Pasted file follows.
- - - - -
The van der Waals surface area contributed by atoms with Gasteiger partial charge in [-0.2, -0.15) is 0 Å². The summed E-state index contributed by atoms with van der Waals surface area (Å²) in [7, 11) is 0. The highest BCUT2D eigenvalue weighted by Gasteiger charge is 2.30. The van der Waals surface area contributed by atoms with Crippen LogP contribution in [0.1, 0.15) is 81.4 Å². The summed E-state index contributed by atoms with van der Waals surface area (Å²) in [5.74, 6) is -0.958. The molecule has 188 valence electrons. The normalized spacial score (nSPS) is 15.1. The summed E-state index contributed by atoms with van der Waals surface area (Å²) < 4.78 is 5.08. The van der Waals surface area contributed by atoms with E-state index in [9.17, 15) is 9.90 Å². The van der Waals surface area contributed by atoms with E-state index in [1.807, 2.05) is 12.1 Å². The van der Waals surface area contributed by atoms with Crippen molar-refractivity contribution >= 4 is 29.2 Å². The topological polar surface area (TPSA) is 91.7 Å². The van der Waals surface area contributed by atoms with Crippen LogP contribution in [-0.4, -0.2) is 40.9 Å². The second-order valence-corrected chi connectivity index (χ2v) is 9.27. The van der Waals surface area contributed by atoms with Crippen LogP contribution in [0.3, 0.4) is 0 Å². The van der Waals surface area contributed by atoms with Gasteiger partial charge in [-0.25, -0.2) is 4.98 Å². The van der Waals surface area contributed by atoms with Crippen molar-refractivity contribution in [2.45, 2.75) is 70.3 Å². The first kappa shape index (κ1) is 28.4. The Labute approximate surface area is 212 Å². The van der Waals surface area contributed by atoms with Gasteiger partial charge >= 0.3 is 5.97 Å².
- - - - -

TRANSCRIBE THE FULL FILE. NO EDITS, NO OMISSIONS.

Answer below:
The van der Waals surface area contributed by atoms with Gasteiger partial charge in [-0.2, -0.15) is 0 Å². The summed E-state index contributed by atoms with van der Waals surface area (Å²) in [7, 11) is 0. The highest BCUT2D eigenvalue weighted by Gasteiger charge is 2.30. The van der Waals surface area contributed by atoms with Crippen LogP contribution in [0.1, 0.15) is 81.4 Å². The summed E-state index contributed by atoms with van der Waals surface area (Å²) in [5.74, 6) is -0.958. The molecule has 188 valence electrons. The normalized spacial score (nSPS) is 15.1. The summed E-state index contributed by atoms with van der Waals surface area (Å²) < 4.78 is 5.08. The van der Waals surface area contributed by atoms with E-state index in [9.17, 15) is 9.90 Å². The van der Waals surface area contributed by atoms with E-state index in [1.807, 2.05) is 12.1 Å². The van der Waals surface area contributed by atoms with Crippen molar-refractivity contribution >= 4 is 29.2 Å². The topological polar surface area (TPSA) is 91.7 Å². The van der Waals surface area contributed by atoms with Crippen LogP contribution in [-0.4, -0.2) is 40.9 Å². The second-order valence-corrected chi connectivity index (χ2v) is 9.27. The van der Waals surface area contributed by atoms with Crippen LogP contribution in [0.3, 0.4) is 0 Å². The van der Waals surface area contributed by atoms with Gasteiger partial charge in [-0.25, -0.2) is 4.98 Å². The van der Waals surface area contributed by atoms with Crippen molar-refractivity contribution in [2.45, 2.75) is 70.3 Å². The first kappa shape index (κ1) is 28.4. The Labute approximate surface area is 212 Å². The van der Waals surface area contributed by atoms with Gasteiger partial charge >= 0.3 is 5.97 Å².